ZB64PC-bus Z80 SBC
|PCB Circuit (click to enlarge)||Circuits and Info|
Eagle CAD: 1. CPU, ROM, RAM
Eagle CAD: 2. Memory & UART Addressing, Bank 0 ROM/RAM Switch Logic
Eagle CAD: 3. Serial, FTDI, Bluetooth, RS232
Eagle CAD: 4. Function Circuitry
Eagle CAD: 5. ZB64PC-bus Male Edge Connector
Eagle CAD: 6. A Possible PCB Layout
(Bill of Materials)
PLEASE NOTE: I do not sell production boards. If you would like to buy an M62 Z80 system board/parts kit, contact Peter Murray, Peter@39k.ca
I simply provide you with information to build your own breadboard computer.
The ZB64PC CPU boards is a single 100mm x 100mm (4" x 4") system board. Due to the through-hole density of the board components, there was barely enough room left for 5v USB power. You can use the miniUSB connector, or a multislot powered backplane and 12vDC (or higher) "wall wort" to power it.
The ideal ZB64PC system has a ZB64PC-bus CPU board, a ZB64PC-bus 4MB Memory Expansion Board (MEB), and a 6-slot ZB64PC-bus powered backplane.
This will leave you 4 open backplane slots for a VGA/PS2 Keyboard board, a Compact Flash/IDE board, a Serial Interface I/O board for SD, RTC, etc.
As you know, Z80 CPU systems are limited to 64KB of memory. The ZB64PC's 64KB memory space has been organized into four 16KB banks labeled Bank_0 to Bank_3.
The four address 16KB ranges are $0000-$3FFF, $4000-$7FFF, $8000-$BFFF, and $C000-$FFFF for Bank_0 through Bank_3, respectively.
Bank_0 is used by the local ROM for the BIOS, Monitor, and Operating System. This bank can be switched out for a spare 16KB block of RAM on the local 128KB SRAM chip using just a simple I/O OUT instruction.
Bank_1 is used by the local RAM to run your apps.
Bank_2 can be switched out by local circuitry to use up to 256 16KB memory blocks on the 4MB (4000KB) memory expansion board (MEB).
Bank_3 is reserved for future development.
Organizing by Function
The five adjacent schematics comprise the ZB64PC-bus design, making it easier to review its features and interconnections.
The adjacent serial circuit shows the UART with its own crystal oscillator so you can choose any speed up to 115,200bps. There is a female 6-pin connector for a FTDI-to-USB module and another for the popular HC-06 Bluetooth module. There is also a female 4-pin connector in case you would like to add an RS232 connector. You should use only one of the three comm modules at a time.
How does Expanded Memory work?
Memory Bank_2 ($8000-$BFFF) is used as a 16KB window into the 4MB memory space on the MEB. By way of a simple I/O "OUT" instruction, you tell the hardware to select the 16KB Bank_2 memory block replacement from the expanded memory. You still have access to Bank_0 ($0000-$3FFF) and Bank_1 ($4000-$7FFF) locally on the ZB64PC as well as a boatload of Bank_2 16KB blocks on the MEB.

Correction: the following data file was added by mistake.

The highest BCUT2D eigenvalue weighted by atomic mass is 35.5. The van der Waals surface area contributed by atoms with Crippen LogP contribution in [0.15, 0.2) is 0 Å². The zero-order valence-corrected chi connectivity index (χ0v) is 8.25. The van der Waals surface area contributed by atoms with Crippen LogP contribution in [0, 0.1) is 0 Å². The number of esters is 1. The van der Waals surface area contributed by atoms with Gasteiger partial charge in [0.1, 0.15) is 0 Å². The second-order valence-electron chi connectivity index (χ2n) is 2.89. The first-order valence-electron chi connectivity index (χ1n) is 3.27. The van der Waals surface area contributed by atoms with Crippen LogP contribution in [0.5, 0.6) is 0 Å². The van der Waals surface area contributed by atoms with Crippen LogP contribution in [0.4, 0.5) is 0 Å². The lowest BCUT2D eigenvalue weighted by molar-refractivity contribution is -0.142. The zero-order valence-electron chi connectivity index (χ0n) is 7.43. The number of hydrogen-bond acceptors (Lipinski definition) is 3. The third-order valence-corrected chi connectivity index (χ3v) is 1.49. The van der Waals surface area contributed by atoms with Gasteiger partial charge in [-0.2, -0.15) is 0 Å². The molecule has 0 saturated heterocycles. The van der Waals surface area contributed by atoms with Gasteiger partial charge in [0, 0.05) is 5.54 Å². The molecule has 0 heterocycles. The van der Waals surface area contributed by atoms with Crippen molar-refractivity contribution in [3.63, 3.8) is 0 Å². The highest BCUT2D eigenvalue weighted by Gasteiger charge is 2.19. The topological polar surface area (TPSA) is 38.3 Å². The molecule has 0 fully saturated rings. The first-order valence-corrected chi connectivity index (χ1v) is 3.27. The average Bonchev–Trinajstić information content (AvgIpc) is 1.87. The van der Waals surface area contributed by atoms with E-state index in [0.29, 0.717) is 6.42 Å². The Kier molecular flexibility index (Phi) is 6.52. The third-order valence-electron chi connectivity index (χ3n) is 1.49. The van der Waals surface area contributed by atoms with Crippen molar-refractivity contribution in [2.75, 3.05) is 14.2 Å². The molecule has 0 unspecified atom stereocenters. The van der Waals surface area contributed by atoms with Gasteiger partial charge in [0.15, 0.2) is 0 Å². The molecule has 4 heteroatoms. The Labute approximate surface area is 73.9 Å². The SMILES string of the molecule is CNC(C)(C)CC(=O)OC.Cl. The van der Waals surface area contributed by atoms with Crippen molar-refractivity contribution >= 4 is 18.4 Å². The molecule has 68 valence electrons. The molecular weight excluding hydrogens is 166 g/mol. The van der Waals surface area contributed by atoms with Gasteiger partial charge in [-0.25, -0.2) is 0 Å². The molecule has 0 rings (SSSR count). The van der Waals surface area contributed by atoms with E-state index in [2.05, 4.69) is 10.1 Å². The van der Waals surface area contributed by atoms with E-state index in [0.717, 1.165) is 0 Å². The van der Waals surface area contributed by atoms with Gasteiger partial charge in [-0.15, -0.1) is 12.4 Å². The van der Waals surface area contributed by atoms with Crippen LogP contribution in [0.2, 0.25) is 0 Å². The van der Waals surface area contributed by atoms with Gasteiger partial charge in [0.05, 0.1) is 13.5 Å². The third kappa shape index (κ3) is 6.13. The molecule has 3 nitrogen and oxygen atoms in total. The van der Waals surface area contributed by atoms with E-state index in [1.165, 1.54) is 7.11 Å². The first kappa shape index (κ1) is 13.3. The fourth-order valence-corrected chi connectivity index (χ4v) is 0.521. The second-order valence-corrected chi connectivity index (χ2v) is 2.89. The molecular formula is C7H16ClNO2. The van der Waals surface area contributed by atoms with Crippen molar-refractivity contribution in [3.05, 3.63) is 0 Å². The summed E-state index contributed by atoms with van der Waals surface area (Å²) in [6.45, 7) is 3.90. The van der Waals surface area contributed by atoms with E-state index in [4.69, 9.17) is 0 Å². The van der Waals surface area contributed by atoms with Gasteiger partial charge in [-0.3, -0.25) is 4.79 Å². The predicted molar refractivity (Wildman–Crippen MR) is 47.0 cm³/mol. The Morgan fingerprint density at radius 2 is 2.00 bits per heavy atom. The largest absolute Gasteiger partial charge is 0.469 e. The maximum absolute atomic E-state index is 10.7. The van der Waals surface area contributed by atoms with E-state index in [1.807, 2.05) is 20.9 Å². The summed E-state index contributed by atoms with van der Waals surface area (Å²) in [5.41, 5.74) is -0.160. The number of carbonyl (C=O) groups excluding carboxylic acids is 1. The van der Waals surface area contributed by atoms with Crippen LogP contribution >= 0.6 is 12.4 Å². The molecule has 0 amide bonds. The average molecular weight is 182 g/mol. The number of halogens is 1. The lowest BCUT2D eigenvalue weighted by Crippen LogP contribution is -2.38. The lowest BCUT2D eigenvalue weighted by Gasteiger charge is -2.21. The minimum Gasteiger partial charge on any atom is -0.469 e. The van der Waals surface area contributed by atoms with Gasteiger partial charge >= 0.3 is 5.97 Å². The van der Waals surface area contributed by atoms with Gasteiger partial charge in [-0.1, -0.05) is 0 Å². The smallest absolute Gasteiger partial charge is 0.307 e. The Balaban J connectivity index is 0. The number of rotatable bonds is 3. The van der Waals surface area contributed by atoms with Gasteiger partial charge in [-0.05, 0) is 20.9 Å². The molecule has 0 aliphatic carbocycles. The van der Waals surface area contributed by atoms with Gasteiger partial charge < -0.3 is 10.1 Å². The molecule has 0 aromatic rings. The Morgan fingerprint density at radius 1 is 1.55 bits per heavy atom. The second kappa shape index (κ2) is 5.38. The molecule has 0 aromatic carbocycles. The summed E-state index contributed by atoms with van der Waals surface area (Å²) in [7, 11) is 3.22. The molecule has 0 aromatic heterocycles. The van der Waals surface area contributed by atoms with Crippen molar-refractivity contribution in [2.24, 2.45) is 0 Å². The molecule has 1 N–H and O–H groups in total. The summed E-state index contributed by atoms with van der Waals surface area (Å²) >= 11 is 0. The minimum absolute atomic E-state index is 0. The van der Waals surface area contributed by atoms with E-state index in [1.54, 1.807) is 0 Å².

ROM/RAM Bank Switch Logic
Examine the second adjacent schematic. The circuit labeled ROM/RAM Bank Switch Logic is used to switch out the ROM so it can be used for local RAM. Peter Murray has modified his M62 Operating System such that once Bank_0 ROM has been replaced by RAM in the local RAM (the SRAM chip is 128KB so there's lots of room), it copies the BIOS and vectors to the upper portion of the RAM. Now the entire 16KB (except $0000-$0100) originally occupied by the ROM in Bank_0 is available as RAM in Bank_0.
By issuing an "OUT 00, 01" instruction in your programs or via the ROM Monitor menu, the RAM is expanded from $0000-$3FFF (BANK 0) to $0000-$7FFF (BANK 0 and BANK 1). This is because the BANK 0 address range which normally points to the ROM that was used to boot the Z80 now points to the first 16KB of RAM. The ROM is no longer addressed so it effectively does not exist. BANK 0 is now RAM with address range $0000-$3FFF. Now RAM exists in both BANK 1 and BANK 0. Sending instruction "OUT 00, 00" resets the configuration so BANK 0 is ROM ($0000-$3FFF) once again and BANK 1 is RAM ($4000-$7FFF). This configuration is also the default bootup configuration. Note that with the ROM excluded, you'll need to modify the boot vectors between $0000 and $0100 ($00, $38, $66) to RAM, otherwise the system will crash if an interrupt or NMI is issued because the ROM is "gone". More on that later when we talk about the M62 Operating System. Suffice it to know for now that you do not have to switch out the ROM for RAM; the Memory Expansion Board (MEB) has plenty to go around.
I see the schematics. Where is the Bill of Materials parts list?
The BOM is at the bottom of the adjacent panel.
How big is the ZB64PC and what will the printed circuit board look like?
The ZB64PC measures 100mm x 100mm (4" x 4"). Click on the adjacent thumbnail below to see a possible parts layout for your design.